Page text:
Hundreds of thousands of people in Cameroon are infected with HIV with an estimated prevalence of 4.3% in calendar year 2011  but little data are available on their HBV/HCV co-infection status despite recommendations from the WHO that these patients be placed on ART irrespective of their CD4 count. The purpose of this study was to determine the prevalence of hepatitis B or C infections in people living with HIV in some regions of Cameroon and to describe the associated risk factors. Overall 164 or 31% of the participants were co-infected with either HBV or HCV, with only about 1% co-infected with both viruses (Table 2). Prevalence of chronic HBV infection was 24% while that for chronic HCV was 7.2% (Table 2). Twelve percent of participants with HBV infection were also HBe-Ag positive. Age specific prevalence rates were lower than the general prevalence rates for both HBV and HCV (Fig 2). Risk factors significantly associated with HIV/HBV co-infection were being male, having a lower CD4 count, living in an urban setting and coming from the Eastern region of Cameroon (Table 3). For those living in the Eastern part of the country, age was also significantly associated with co-infection with HBV (Table B in S1 File)
The high frequency of co-infection with HBV in this population has important consequences for the emergence of liver-related mortality  and serious negative impact on the pathophysiology of HIV infection , including the possible doubling of the risk of death compared to individuals infected with HIV alone . A direct benefit of knowing ones HIV/HBV or HIV/HCV co-infection status is in the initiation of ART. WHO recommends that HIV patients co-infected with HBV or HCV commence ART irrespective of their CD4 cell-counts. Unfortunately these guidelines are not adhered to because most HIV infected individuals don’t know their co-infection status. Instead these patients commence ART only after their CD4 cell counts have fallen below a certain level, typically below 350 cells/ul. Even then their ART regimens may not necessarily take into consideration the possibility of co-infection and therefore not include the recommended treatment for HBV or HCV. Our results confirm the need to scale up access to viral hepatitis screening in Cameroon to permit early diagnosis of co-infection in newly diagnosed HIV-patients to allow early initiation of the appropriate ART irrespective of CD4 cell counts. Knowing one’s co-infection status is also beneficial to those who are not yet infected with HBV as these individuals may be administered the hepatitis B vaccine thereby reducing their risk of co-infection with the virus.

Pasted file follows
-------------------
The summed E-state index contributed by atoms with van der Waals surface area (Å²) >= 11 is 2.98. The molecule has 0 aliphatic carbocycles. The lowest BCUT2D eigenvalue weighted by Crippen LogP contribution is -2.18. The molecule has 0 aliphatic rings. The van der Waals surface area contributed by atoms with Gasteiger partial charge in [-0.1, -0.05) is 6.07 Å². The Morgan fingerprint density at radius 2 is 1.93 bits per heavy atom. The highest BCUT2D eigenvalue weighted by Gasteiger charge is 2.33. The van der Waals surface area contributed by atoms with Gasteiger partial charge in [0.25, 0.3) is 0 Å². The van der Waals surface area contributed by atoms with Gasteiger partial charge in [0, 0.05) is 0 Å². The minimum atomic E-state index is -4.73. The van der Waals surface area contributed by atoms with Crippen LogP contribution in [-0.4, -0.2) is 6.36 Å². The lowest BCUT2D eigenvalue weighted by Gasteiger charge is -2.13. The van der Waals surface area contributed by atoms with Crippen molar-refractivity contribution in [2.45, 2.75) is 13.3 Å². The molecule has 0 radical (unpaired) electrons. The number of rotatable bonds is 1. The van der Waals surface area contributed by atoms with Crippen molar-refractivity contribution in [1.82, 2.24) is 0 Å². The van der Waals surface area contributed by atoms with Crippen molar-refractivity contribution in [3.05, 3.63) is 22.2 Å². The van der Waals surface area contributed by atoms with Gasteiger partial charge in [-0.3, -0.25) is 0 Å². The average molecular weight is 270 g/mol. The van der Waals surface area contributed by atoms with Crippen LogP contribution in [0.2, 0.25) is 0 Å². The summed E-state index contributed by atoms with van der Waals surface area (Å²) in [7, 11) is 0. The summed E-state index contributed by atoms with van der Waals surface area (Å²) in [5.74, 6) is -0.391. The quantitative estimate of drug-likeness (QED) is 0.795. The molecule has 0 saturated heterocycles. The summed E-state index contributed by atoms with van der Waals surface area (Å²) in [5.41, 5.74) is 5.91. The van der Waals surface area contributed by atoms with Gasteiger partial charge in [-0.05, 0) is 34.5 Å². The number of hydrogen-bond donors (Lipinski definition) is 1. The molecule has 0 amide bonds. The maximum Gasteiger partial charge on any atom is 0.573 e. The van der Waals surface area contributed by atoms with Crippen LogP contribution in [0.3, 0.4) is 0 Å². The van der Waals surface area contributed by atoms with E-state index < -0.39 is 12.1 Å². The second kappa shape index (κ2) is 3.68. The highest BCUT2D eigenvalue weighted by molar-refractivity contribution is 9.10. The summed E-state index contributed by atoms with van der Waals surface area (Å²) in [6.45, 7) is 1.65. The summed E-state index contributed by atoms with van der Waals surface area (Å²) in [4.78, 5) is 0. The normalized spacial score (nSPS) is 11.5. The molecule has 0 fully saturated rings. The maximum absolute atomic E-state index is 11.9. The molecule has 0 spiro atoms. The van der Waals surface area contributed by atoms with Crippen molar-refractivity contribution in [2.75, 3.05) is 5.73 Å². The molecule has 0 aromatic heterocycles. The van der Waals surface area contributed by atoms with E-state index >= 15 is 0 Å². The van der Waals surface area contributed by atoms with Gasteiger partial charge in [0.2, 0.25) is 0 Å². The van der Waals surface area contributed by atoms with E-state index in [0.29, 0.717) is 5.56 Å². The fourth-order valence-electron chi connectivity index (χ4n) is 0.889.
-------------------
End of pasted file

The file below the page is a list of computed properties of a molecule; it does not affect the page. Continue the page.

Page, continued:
The frequency of anti-HCV in this study (7.2%) is much lower than that reported previously in Cameroon  but much higher than reported from similar studies conducted in other Sub-Saharan African countries [27–30]. In HIV/HCV co-infected populations, persistent HCV-RNA is associated with an increased risk of cardiovascular and renal disease compared with HIV monoinfected patients [31–34]. Thus, although currently there is no vaccine for HCV, knowing one’s HCV status and commencing the recommended ART in a timely manner may help reduce the risk of developing these complications.
We examined the influence of several factors including, age, sex, CD4 cell count, residence, geographical region and number of sexual partners on the risk of co-infection with HBV or HCV (Table 3 and Figs 2 and 3). Our results indicate that age specific co-infection rates for HBV (10.2%) and HCV (4.4%) were highest in the age group 31 to 40 years. The relationship between age and infection with the hepatitis virus has previously been examined in several studies, with inconsistent results. Whereas some studies found a link between age and hepatitis B/C viral co-infection in HIV patients , others found no such association . In settings like Cameroon where the prevalence of injection drug is very low, a high prevalence of viral co-infection may be attributable to a sexual mode of transmission as adults in this age group (30 to 40 years) are usually very sexually active.
Accepted values for CD4 cell counts in healthy individuals range from 500–1200 cells/μl . HIV infection leads to a progressive reduction in the number of T cells expressing CD4. In the current study, the mean CD4 cell count was 400 cells/ μl (Table 2), well below the accepted minimum. Interestingly, we observed a significant association between having a lower CD4 cell count and risk of co-infection. Subjects with a higher CD4 count were less likely to be co-infected with HBV or HCV compared to patients with a lower CD4 cell count (Table 3). This association was significant for HBV but not for HCV probably due to a fewer number of patients with HCV infection. This result supports the biology of co-infection in that HIV infection is likely to result in a lowering of virus specific cell mediated immune responses thus paving the way for opportunistic infections including HBV and HCV to thrive and replicate [27–30]. CD4 cells, also known as helper T- cells (Th1/Th2) help fight infection by producing cytokines such as IFN-g (Th1) that generally promote cell-mediated immunity or IL-4 (Th2) which fights infection by triggering humoral immune responses through antibody production. It is therefore logical that those with a lower CD4 count should be at higher risk of co-infection. Our findings are supported by an international study that observed a significantly lower baseline CD4 T-cell count in HBV co-infected individuals compared with HIV-mono-infected before therapy . However, the cross-sectional design of our study limits clear identification of cause-and-effect association between CD4 count and HBV and HCV infection. Thus, an alternative explanation to our observation could be that hepatitis B viral co-infections may have cause further damage to the patients’ immune system which can subsequently boost HIV replication and lower CD4 counts.